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NANOTECHNOLOGY IN THE FOOD CHAIN - Favv

NANOTECHNOLOGY IN THE FOOD CHAIN - Favv

118 gradually decreasing

118 gradually decreasing up to 24 hours. In contrast, cerium dioxide NPs induced a sustained high number of DEG from 6 hours of exposure onward (# 3372). For both NPs, approximately 6% of DEG were related to immune function, and this percentage remained similar over time. In contrast to cerium dioxide NPs, which induced on average 0.4% up- and 5.4% down-regulated immune genes over the entire exposure duration, cobalt NPs induced an increasing portion of upregulated genes with a maximum of 2.3% after 10 hours. To allow for identifying candidate gene markers of cell-NP interaction independent of NP type, immune-related DEG which were significantly affected by both cobalt and cerium dioxide NPs in the Caco-2 cell line were selected after correction for ion-induced gene responses. At the different exposure times, twenty three immune-related DEG were observed, which each showed a transient response to NP exposure. The gene encoding protein tyrosine phosphatase, receptor type C (PTPRC or CD45) was the only one being significantly induced over a prolonged time period (at 6 and 10 hours), and therefore may constitute a promising marker. Our data suggest that cobalt and cerium dioxide NPs give rise to a distinct immunological response in intestinal epithelial cells, with only few molecular players in common. We identified PTPRC gene as a candidate marker that can be used for more targeted toxicity testing. The investigation triggers off additional research to validate the results using different technologies and to test an extended set of NP and/or other cell models. Acknowledgments _________________________________________ This work was partly funded by the EU FP6 project DIPNA (Contract #STRP 032131).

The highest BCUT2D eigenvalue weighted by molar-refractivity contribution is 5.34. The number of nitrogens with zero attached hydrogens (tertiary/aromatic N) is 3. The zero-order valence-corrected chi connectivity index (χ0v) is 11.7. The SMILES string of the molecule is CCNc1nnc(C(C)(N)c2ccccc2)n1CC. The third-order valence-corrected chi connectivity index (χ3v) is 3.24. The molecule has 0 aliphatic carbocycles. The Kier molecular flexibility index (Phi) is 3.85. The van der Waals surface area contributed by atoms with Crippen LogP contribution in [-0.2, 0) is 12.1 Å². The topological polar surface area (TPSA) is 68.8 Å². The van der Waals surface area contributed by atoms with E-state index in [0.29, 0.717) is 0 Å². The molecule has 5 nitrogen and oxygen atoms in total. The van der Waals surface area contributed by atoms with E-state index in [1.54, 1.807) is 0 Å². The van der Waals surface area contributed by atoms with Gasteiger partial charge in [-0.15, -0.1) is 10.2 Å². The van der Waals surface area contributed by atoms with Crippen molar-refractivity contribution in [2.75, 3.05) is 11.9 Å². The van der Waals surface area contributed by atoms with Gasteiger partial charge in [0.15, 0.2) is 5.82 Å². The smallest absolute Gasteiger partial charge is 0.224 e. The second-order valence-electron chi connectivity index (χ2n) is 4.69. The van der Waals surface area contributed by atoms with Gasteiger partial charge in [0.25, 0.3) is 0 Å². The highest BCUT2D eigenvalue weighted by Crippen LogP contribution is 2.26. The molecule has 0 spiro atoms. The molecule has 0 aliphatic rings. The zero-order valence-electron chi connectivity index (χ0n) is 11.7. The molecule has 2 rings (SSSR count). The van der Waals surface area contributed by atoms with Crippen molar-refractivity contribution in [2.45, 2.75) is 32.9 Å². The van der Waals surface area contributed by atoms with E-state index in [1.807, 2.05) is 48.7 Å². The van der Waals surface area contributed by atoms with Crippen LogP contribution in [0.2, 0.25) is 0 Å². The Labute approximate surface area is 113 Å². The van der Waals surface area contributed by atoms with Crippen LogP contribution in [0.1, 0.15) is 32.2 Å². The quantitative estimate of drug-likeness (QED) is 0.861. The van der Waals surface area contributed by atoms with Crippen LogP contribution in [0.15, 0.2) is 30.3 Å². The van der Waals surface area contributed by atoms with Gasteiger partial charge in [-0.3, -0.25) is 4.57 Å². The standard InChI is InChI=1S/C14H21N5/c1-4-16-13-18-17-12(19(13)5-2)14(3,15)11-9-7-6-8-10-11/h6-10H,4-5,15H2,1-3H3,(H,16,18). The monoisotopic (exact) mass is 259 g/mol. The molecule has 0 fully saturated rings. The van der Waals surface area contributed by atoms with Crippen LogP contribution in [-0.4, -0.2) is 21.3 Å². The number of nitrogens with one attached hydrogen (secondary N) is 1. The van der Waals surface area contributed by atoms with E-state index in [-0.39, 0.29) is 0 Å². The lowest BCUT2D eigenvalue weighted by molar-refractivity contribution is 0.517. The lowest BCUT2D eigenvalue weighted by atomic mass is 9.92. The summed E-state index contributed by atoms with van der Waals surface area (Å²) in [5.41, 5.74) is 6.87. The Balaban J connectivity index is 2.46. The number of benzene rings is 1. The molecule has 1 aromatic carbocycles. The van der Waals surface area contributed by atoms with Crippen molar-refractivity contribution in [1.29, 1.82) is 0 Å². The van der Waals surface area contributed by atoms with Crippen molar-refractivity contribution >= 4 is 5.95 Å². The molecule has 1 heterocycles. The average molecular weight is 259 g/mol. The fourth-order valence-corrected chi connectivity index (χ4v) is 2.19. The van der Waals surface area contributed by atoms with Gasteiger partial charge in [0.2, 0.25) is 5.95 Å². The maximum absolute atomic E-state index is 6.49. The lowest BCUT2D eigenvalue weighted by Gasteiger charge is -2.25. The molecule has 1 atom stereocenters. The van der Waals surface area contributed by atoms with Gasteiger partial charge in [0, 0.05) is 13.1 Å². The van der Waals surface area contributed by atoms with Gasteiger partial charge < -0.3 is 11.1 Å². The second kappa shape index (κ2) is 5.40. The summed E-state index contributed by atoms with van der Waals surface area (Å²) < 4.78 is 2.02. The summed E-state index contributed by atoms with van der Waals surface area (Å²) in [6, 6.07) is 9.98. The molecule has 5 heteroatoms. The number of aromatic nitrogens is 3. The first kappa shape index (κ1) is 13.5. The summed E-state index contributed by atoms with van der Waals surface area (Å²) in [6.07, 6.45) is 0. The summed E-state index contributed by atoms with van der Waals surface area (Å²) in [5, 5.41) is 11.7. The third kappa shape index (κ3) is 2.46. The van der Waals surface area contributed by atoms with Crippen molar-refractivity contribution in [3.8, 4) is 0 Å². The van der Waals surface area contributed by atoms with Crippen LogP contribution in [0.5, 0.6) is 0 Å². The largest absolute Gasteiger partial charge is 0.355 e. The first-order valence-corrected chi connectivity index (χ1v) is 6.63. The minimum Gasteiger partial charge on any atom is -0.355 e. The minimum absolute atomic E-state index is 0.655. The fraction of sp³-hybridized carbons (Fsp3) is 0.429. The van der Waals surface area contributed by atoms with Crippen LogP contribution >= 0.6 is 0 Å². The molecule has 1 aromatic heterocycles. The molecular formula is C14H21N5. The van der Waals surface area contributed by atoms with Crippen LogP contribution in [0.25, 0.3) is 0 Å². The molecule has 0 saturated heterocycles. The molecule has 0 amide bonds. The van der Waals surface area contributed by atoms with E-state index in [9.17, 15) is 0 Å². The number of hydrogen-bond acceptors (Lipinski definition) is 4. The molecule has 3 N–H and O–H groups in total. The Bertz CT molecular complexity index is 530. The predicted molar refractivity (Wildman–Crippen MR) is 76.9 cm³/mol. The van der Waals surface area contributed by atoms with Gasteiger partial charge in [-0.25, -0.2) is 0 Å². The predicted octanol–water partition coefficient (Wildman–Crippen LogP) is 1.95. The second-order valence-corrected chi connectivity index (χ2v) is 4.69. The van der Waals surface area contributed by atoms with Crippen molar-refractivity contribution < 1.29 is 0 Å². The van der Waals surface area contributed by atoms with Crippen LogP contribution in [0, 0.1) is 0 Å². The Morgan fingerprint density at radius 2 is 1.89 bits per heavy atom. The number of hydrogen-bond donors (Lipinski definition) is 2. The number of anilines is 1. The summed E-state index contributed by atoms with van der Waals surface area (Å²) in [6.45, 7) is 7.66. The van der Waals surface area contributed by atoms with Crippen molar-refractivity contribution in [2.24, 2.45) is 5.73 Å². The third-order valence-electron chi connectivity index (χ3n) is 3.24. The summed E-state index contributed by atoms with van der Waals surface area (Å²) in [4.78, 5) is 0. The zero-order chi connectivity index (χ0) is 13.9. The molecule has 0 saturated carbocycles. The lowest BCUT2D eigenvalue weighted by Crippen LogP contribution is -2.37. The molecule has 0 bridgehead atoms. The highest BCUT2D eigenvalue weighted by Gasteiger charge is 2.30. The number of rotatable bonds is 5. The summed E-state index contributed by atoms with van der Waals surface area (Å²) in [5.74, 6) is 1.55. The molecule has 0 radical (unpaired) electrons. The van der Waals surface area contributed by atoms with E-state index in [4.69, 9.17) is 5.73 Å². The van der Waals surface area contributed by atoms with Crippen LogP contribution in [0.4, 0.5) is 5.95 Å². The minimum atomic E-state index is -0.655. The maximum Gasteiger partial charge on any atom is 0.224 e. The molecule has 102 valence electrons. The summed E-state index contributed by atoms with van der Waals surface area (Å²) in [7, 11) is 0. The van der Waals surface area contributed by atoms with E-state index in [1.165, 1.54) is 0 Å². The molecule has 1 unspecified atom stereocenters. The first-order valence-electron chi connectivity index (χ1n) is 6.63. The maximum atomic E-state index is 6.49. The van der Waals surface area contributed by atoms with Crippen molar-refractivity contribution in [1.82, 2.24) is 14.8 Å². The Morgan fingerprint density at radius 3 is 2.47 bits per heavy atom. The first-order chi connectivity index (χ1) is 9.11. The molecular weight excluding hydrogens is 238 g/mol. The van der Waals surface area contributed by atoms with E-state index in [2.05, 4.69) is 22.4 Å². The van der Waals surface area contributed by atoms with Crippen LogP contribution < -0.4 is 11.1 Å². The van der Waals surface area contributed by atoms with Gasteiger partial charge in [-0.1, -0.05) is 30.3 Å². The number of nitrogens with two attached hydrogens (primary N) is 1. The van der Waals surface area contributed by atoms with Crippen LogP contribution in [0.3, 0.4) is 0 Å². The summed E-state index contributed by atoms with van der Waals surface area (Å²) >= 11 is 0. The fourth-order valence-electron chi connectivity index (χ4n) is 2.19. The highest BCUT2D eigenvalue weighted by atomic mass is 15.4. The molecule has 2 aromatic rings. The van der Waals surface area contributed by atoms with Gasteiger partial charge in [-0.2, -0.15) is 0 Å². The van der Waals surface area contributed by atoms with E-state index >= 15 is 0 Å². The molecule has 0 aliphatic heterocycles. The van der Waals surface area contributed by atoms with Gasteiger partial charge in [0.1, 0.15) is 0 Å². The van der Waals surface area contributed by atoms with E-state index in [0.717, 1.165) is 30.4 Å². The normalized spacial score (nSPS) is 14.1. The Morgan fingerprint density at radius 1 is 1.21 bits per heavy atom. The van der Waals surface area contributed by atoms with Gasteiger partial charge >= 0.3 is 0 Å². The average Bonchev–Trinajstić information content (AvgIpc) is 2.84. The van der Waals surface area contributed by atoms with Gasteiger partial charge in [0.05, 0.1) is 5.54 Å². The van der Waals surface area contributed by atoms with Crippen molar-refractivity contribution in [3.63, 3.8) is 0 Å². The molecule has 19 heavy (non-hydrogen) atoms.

Potential toxicity of titanium dioxide nanoparticles Zdenka Kovarova & Libor Mastny Institute of Chemical Technology, Department of Inorganic Chemistry, Technická 5, 166 28 Prague 6, Czech Republic E-mail: zdenka.kovarova@vscht.cz Titanium dioxide is the most important and widely used white pigment. It is also used among others as an additive in food, cosmetic creams and as an excipient in medicinal products. This additive is authorized for human consumption under the EC No - E 171 (Annex of Directive 94/36/EC concerning food additives). Titanium dioxide is generally considered chemically inert and nontoxic. However, titanium dioxide nanoparticles can represent a potential health risk as they may cross biological barriers in relation to their nano-size. As there is an increasing number of studies focused on potential toxicity of titanium dioxide nanoparticles, following brief review could improve our understanding of toxic potential of titanium dioxide nanoparticles. In recent studies in vitro and in vivo, interaction of titanium dioxide nanoparticles with biological systems have been investigated. Some of results are presented and discussed. In vitro studies: The interaction of TiO2 and biological systems was demonstrated for example on cells of mouse brain (microglia), rat embryo cells, Syrian hamster embryo cells and human bronchial cells. Neurotoxic and genotoxic effects were observed but results presented in studies are not always consistent. In vivo studies: Distribution of TiO2 nanoparticles to tissues was demonstrated. However the biological barriers should protect the tissues, nanoparticles of TiO2 can overcome this barriers. Several studies showed that exposure to TiO2 nanoparticles could result in an accumulation of nanoparticles in the mouse cranial nerve system, in lungs and in testis and cause inflammation, fibrosis and even DNA damage. 119

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